Christian Jarrett of the British Psychological Society's Research Digest reports this week on a new study by Duke University scholar Sarah Gaither and her colleagues. The article describes experimental research highlighting the power and efficacy of a simple technique for boosting one's creativity. Here's an excerpt from Jarrett's article:
In a new paper in Developmental Science, a team led by Sarah Gaither at Duke University presents evidence that prompting children to think about their own multiple identities boosts their problem-solving skills and increases their flexible thinking.... In the first of three studies, Gaither and her team split 48 six- and seven-year-olds into two groups. One was the intervention group and these participants spent time reflecting briefly with a researcher about eight of their various social identities, such as “friend”, “girl” and “reader”. This process concluded with the researcher saying “That is so cool that you are lots of things at the same time.” The other group served as a control and these participants chatted briefly with a researcher about eight of their different physical attributes, such as having two feet and a mouth. Similar to the intervention condition, the control condition ended with the researcher saying “That is so cool that you have a lot of things at the same time.” Afterwards all the children completed four different problem solving and flexible thinking challenges... The findings were consistent, with the children who reflected on their multiple identities outperforming the children in the control condition on all four of the tests.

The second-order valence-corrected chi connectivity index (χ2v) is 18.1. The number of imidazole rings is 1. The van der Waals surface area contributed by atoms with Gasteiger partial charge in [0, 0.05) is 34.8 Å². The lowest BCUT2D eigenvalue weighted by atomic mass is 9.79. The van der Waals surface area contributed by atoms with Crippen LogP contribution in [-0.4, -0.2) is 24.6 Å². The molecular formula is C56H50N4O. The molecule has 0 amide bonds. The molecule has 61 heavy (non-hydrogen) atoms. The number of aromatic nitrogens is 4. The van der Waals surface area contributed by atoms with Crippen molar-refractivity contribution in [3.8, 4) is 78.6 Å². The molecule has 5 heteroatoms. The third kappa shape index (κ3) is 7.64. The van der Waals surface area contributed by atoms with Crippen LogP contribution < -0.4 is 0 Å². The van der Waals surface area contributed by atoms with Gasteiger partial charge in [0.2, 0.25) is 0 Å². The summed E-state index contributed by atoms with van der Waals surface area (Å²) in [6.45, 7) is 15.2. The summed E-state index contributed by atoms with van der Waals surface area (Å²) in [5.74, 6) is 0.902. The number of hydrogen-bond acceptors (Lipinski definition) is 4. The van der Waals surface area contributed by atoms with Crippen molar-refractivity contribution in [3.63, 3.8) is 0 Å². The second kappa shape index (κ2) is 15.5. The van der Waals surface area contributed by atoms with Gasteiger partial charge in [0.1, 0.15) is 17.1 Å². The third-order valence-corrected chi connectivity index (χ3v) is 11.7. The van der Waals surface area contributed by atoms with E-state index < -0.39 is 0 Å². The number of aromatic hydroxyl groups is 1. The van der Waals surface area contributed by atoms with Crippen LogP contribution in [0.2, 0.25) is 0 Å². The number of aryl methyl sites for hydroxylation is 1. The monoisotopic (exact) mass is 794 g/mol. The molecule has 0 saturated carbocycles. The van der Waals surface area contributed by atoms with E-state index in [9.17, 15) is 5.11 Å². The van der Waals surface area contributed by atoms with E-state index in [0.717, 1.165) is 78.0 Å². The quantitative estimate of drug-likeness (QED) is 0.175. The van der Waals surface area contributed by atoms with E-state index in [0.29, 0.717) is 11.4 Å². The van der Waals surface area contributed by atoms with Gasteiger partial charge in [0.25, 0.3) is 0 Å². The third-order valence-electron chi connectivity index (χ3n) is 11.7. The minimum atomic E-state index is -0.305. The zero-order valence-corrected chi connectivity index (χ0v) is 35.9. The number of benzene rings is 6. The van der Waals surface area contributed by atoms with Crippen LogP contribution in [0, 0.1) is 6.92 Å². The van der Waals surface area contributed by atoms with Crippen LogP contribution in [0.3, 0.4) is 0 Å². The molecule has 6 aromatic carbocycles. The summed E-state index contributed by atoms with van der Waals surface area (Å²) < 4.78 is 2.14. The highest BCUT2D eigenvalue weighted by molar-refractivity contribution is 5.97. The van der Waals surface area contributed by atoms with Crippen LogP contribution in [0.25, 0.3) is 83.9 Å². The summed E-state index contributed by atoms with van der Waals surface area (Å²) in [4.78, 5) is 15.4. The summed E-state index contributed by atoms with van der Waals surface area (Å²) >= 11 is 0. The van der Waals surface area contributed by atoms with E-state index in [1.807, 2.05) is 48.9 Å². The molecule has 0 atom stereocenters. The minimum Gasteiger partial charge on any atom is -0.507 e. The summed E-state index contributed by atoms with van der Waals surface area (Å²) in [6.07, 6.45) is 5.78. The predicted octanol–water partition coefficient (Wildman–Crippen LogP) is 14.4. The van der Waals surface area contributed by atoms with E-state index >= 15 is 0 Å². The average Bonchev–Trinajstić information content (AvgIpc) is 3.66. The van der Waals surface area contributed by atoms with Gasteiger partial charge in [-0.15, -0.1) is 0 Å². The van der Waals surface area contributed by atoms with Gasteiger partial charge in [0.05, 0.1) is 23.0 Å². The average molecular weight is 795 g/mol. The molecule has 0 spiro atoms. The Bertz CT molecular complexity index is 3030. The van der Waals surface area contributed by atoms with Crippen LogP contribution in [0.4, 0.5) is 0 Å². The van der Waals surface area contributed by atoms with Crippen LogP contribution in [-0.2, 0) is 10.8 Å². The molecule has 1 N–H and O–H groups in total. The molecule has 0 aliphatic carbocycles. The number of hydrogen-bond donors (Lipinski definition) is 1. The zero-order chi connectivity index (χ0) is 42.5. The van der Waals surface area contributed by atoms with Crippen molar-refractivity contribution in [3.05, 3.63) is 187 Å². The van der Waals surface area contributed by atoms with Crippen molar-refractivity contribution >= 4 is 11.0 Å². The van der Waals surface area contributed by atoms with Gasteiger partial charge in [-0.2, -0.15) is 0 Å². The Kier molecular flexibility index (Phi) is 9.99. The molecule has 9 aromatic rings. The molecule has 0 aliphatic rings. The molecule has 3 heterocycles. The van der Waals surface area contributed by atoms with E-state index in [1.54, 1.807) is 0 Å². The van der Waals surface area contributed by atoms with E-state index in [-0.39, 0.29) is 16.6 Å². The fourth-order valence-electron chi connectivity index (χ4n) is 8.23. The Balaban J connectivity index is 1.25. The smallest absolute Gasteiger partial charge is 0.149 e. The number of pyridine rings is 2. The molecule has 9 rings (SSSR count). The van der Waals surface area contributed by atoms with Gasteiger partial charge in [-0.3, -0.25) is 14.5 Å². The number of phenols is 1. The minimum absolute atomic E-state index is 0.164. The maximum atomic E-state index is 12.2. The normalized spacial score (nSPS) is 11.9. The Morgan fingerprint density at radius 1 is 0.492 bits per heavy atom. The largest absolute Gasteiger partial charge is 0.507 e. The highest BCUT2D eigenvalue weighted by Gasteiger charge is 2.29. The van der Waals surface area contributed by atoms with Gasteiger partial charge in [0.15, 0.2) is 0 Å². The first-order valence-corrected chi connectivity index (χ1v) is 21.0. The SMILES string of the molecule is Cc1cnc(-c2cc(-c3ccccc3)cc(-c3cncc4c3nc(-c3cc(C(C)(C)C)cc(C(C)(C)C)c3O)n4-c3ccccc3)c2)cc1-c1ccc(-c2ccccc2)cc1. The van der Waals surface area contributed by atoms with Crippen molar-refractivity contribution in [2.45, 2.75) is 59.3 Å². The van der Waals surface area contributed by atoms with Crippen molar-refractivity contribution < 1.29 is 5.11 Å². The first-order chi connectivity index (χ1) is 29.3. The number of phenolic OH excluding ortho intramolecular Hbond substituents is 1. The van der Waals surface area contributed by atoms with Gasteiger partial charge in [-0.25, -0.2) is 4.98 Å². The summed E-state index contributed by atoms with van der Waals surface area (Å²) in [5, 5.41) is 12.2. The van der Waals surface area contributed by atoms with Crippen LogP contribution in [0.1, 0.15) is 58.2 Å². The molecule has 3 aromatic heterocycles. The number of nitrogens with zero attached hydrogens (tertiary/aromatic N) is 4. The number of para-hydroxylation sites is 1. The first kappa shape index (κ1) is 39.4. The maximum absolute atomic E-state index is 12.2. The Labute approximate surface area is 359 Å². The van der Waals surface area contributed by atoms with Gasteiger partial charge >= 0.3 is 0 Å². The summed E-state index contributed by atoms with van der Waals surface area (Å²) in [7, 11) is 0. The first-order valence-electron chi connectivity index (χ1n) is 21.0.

This research proves quite consistent with earlier work on the effects for adults of gaining "psychological distance" that I described in my book. For instance, I described experimental research in which people displayed more creativity when they were able to gain social distance from a problem through imagining themselves as different people, or imagining others tackling the same problem. Sometimes, we can be 'too focused' on a problem. Multitasking is awful, of course, but some concerted effort to 'unfocus" amidst intense work on a problem can be helpful. One way to gain distance is through the intervention described here.